17 June 2015
Today we visited the Mangere Domain and Auckland Museum. I love learning about historical people and places, so this was right up my alley. It was really helpful to be able to talk directly to descendants of a Maori tribe and hear about their history from their perspective. Practicing the powhiri (welcome ritual) with them was definitely a new experience, but I am learning to embrace new things. I am also excited to do a real powhiri when we go to a Marae.
One of my favorite parts of today was hearing about the hangi and the Maori “pantry” and then seeing a model of it in the Auckland Museum. This helped me to better imagine what life may have been like. In addition, I was amazed that they built their houses on terraces. It is hard to imagine because over time they have been worn away and skinny now. Continue reading
Where is God in the midst of poverty and oppression? I have asked myself that question many times over the years, always with a healthy dose of cynicism. Why did He allow this to happen? I questioned, clutching my iPhone as I stepped around a woman clutching two dirty faced children to her side, palm extended in hopes of a few pesos. Why isn´t the church doing anything to help? I sighed, gagging slightly at the sight of a man with a festering leg wound extended into my path. Where is God? I asked again as our group trooped past a man sprawled unconscious on a sidewalk in Mexico City.
Answers came in two different forms: Our hosts in Mexico City, and a book. I was nervous about staying Continue reading
18 May 2015
On the Pacific Coast
The first day we arrived in Uvita, Costa Rica and we had a more relaxed day on the beach. Many of the students were playing soccer, swimming in the ocean, and walking the beach. Several students had surfing lessons in the morning. After lunch at the Flutterby house, where we were staying, we hosted a soccer clinic at a Christian school in Uvita for children under the age of 14. There were three different stations where the kids learned passing, juggling, and teamwork skills.
Later, we went to a turtle reserve in Dominical, and learned about the different types of turtles in Costa Rica, and the ways they protect the turtles. Then we did a service project at a primary school down the road from the turtle reserve. At the school we painted two classrooms, we did cleanup around the school, and then made a garden. Overall it was more of working with the community by working hands-on and interacting with them. Continue reading
18 May 2015
After leaving San José we traveled down to Dominical, Costa Rica. As soon as we drove into the town there was an amazing environment of a surfing town. Every person was extremely laid back and going with the motion. No one was in a hurry to do anything other than hitting the waves. Once we got off the bus we all headed towards the beach to get food. As we looked around, we were amazed because there was the most wonderful market right in front of us.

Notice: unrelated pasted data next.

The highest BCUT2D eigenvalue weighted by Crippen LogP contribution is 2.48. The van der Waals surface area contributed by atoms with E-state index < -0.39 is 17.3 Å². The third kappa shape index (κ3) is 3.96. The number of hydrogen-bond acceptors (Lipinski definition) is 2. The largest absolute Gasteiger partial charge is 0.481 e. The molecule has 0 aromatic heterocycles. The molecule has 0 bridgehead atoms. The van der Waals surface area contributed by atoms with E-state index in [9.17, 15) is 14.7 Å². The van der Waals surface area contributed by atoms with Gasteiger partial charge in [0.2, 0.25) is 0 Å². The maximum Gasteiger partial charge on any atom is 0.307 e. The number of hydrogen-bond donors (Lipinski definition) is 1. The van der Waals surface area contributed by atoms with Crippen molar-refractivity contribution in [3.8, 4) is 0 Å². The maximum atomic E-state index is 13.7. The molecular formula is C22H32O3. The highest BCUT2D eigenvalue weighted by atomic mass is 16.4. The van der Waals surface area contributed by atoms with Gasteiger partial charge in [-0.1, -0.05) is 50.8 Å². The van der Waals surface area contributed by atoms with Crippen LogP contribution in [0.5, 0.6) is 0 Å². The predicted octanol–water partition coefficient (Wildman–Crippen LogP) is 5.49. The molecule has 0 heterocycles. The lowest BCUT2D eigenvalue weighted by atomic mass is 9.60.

There was a great amount of time spent at the market. Throughout the time we stayed there we had a pool and a much needed hangout area. On the second day we did a thirty minute walking tour plus zip lining. We all had to get strapped in and sent off with a leader and a catcher. There was a total of eight different zip lines that lasted an average of 15-18 seconds of air time; while zip lining it did not seem that long because we were all admiring the beauty around us. Continue reading
17 May 2015
We apologize for the apparent silence from the summer Mexico Cross-Cultural, but if I speak for myself, I can say: I’m having an awesome time! While many of us have had our difficulties: extreme flight delays (and arriving to Puebla at 4:00 in the morning), getting lost in a large city with no cell service, struggling with a language that many of us only have a basic knowledge in, personality issues with conversation partners, and adjusting to some cultural differences, we have also had several exciting times.
Already we have spent two weeks here in beautiful Puebla studying intensive Spanish at the Spanish Institute of Puebla. Antonio, the director, is a sweet man and always extremely helpful with understanding the language and culture of Puebla. The institute has been wonderful to us, including taking us on a field trip to Cholula to see the pyramids and some churches. We also have made friends from all over the world here at the institute including a diplomat from Northern Ireland and a human resource manager from Germany. Our professors are great, and I have observed a good many of us taking large strides in our language skills. Plus, one of the coolest things happening right now in Puebla is the International Cultural Festival including free theater shows, concerts, and original art from all around the world.
While most of the students on the Mexico cross-cultural are staying with Mexican host families, I have the opportunity to be staying with some friends of mine. My dad met Keith and Debbie Myers at a West Virginia American Baptist conference and eventually, our church came to become supporters for Keith and Debbie when they decided to become missionaries in Mexico. Keith and Debbie have two teenage children, Boyden and Bailie who I am growing to view more and more like my true brother and sister. While we do speak English in the house, I have had the opportunity to travel to the mountains of Oaxaca to one of their churches that they work with.
Right now, Keith and Debbie are working on a chicken project and helping several communities become a self-sustaining community while spreading the love of Christ. I experienced a whole different world in Oaxaca from the city of Puebla. While I am still getting a few things mixed up (for example, one of the pastors in Oaxaca asked me “¿Como te llames?” (What is your name?) and I said, “No gracias.”), I feel more confident with myself, the language, and traveling “beyond the margins,” as Profe puts it.